From 300 Acres to 4,000 Acres, Cover Crops and No-till Change Soil Health in Tipton County, Tennessee
I visited the Hopkins' Farm on July 13, 2017 along with George Henshaw, NRCS District Conservationist for Lauderdale County, Tennessee and Acting District Conservationist for Tipton County. "Gentleman" would be the word to describe Glenn Hopkins. He and his family are truly hospitable and gracious. I feel bless to visit this family and to write about their accomplishments. Glenn Hopkins is our 35th Profiles of Soil Health Heroes. Glenn's partner and wife is Marcie. Their oldest son is Nathan, 18 years old. Nathan is active working on the farm. He is also active in tractor pulling. Glenn and Marcie also have twin sons who are 13 years old, Mike and Mitch. They assist on the farm. Glenn's parents, Troy and Gail Hopkins also own interest in the farming operation.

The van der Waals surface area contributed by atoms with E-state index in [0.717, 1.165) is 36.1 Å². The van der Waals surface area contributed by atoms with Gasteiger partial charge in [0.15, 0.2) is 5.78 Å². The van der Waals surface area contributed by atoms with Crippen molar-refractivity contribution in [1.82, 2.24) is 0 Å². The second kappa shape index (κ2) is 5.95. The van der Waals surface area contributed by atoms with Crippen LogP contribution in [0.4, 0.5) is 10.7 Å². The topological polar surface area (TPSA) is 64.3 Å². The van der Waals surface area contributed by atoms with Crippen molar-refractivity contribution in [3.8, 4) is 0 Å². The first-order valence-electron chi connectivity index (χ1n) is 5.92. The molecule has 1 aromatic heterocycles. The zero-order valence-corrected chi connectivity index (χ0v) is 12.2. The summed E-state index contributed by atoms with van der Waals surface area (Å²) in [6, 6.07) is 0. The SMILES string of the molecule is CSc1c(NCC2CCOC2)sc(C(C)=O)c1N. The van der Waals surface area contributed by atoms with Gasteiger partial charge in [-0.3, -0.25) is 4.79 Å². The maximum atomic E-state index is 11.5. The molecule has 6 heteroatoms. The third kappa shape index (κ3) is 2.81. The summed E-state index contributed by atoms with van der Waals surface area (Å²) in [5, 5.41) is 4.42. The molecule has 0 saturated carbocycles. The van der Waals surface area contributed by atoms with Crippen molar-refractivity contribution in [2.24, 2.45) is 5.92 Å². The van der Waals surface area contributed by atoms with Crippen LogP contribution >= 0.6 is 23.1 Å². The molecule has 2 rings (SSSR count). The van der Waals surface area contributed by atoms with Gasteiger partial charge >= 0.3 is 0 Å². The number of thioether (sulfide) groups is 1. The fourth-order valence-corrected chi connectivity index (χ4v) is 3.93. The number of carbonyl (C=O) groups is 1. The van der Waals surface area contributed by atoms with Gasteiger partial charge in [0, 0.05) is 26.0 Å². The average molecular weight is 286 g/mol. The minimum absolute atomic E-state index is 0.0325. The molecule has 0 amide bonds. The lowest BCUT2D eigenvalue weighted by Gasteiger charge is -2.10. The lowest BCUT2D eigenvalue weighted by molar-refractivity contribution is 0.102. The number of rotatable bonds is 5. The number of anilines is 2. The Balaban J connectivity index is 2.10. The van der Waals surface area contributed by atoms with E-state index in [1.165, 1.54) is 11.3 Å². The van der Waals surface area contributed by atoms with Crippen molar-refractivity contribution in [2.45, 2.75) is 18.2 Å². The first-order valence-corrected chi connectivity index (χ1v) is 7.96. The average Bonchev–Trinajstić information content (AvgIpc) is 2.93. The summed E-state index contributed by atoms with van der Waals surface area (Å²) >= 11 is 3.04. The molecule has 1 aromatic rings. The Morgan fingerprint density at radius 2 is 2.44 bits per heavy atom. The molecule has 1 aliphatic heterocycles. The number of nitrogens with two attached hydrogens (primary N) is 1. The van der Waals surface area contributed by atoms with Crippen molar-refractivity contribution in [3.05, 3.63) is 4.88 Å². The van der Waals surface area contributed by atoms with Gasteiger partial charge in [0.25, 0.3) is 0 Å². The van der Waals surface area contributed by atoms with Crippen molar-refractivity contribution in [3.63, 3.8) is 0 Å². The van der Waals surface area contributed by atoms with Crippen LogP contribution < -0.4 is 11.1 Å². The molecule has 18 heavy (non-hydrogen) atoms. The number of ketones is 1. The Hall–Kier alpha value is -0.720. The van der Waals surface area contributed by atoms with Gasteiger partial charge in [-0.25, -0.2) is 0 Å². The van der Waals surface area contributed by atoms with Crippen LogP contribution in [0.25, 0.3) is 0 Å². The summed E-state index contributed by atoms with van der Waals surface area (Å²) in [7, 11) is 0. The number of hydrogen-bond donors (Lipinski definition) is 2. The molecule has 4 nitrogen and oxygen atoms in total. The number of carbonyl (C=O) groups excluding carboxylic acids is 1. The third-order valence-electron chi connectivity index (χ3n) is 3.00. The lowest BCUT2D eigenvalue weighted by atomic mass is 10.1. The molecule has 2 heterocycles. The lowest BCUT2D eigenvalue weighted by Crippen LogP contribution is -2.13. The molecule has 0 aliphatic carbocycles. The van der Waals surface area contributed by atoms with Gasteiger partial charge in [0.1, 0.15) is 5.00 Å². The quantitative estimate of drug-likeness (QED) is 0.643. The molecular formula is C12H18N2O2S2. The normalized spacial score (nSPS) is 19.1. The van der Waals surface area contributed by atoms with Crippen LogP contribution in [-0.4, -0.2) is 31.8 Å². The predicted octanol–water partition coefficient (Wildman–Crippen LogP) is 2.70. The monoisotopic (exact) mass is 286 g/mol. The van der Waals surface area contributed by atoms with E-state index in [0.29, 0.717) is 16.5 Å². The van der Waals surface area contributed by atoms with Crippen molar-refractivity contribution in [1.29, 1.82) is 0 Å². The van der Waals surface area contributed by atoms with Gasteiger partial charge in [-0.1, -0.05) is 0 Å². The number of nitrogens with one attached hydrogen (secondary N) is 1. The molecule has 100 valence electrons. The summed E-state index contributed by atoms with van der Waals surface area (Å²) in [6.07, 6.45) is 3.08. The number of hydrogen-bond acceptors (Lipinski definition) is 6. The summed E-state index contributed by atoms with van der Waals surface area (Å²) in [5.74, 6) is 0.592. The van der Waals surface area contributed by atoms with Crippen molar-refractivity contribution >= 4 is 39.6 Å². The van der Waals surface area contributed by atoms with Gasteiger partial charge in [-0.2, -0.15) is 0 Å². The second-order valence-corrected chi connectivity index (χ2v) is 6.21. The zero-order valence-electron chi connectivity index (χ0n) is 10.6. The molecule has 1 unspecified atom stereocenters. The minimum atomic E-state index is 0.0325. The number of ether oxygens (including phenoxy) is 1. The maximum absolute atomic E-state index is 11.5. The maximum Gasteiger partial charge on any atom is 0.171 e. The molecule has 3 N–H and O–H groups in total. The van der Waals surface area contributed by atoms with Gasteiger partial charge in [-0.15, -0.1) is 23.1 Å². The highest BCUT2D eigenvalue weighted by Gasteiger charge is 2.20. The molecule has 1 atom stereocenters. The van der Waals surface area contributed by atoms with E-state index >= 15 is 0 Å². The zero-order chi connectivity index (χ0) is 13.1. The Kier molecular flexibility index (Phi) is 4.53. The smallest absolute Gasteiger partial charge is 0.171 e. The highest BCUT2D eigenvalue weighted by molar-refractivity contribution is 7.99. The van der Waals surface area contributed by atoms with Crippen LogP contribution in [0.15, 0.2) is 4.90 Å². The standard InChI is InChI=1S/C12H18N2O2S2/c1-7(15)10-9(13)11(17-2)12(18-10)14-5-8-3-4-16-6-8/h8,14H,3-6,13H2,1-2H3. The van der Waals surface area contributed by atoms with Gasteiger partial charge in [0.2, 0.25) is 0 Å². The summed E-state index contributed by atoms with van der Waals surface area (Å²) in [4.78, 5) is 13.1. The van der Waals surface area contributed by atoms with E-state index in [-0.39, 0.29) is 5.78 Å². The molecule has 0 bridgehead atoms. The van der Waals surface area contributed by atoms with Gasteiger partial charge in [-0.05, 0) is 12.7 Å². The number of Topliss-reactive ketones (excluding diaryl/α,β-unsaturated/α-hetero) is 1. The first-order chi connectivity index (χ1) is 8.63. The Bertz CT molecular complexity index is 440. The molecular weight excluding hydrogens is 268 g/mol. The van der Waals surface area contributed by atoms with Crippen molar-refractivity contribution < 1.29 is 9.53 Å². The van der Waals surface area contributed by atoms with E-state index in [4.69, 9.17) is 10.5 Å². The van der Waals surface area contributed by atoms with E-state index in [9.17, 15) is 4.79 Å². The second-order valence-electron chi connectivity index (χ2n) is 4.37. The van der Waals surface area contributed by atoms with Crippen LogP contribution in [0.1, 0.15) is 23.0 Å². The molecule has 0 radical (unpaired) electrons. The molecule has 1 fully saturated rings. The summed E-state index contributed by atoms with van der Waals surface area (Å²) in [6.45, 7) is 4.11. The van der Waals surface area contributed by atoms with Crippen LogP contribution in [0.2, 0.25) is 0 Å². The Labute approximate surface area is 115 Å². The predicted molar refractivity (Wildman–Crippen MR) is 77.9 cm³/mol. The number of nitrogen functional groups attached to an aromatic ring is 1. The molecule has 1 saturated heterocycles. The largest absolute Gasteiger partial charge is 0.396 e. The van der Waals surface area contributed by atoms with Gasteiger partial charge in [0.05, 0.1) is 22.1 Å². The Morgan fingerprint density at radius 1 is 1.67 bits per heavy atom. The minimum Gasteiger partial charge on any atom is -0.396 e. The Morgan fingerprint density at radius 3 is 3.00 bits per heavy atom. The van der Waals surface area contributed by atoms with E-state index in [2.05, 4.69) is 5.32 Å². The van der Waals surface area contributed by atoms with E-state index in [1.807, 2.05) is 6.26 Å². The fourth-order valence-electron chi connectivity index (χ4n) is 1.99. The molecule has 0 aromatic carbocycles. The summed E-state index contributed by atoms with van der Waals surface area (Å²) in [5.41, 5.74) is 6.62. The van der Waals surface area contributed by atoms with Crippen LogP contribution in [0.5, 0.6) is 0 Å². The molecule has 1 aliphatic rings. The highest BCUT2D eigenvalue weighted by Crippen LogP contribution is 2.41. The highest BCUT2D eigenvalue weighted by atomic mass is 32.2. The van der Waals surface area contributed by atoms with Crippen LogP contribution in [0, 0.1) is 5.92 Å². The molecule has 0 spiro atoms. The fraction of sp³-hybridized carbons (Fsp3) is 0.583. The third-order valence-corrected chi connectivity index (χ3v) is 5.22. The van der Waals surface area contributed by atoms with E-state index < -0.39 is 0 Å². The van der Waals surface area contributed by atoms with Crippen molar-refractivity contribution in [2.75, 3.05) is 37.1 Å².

Glenn Hopkins is a third-generation farmer from Tipton County, Tennessee. Glenn's grandfather was a cotton ginner, and farmed cattle, cotton, and chickens. He would work the cotton gin in the fall, and the family would farm the cotton. His grandparents began farming as share croppers. Glenn's grandfather died when he was three years old. Glenn shared that he began driving a tractor at age 7. Growing up working on the farm was expected. It also became his hobby along with baseball until he was 10. He farmed until college age. The 1980s were tough for farmers. There were droughts and prices were not that good. Glenn went off to college, but after seeing college was not for him, he went into law enforcement at age 19. He was a deputy sheriff for Tipton County. During this time, Glenn did earn an Associate's degree in law enforcement and was planning to finish a Bachelor's degree in Criminal Justice at Memphis State University. His father had an injury and required surgery in the fall of 1992. Glenn did not go to school that fall. He stayed on the farm and harvested the crops. He married Marcie in 1994 and began contemplating his occupation for the future. He decided that farming was more conducive for his family than law enforcement. Troy offered him a job farming with him, and Glenn became a full-time farmer in 1995.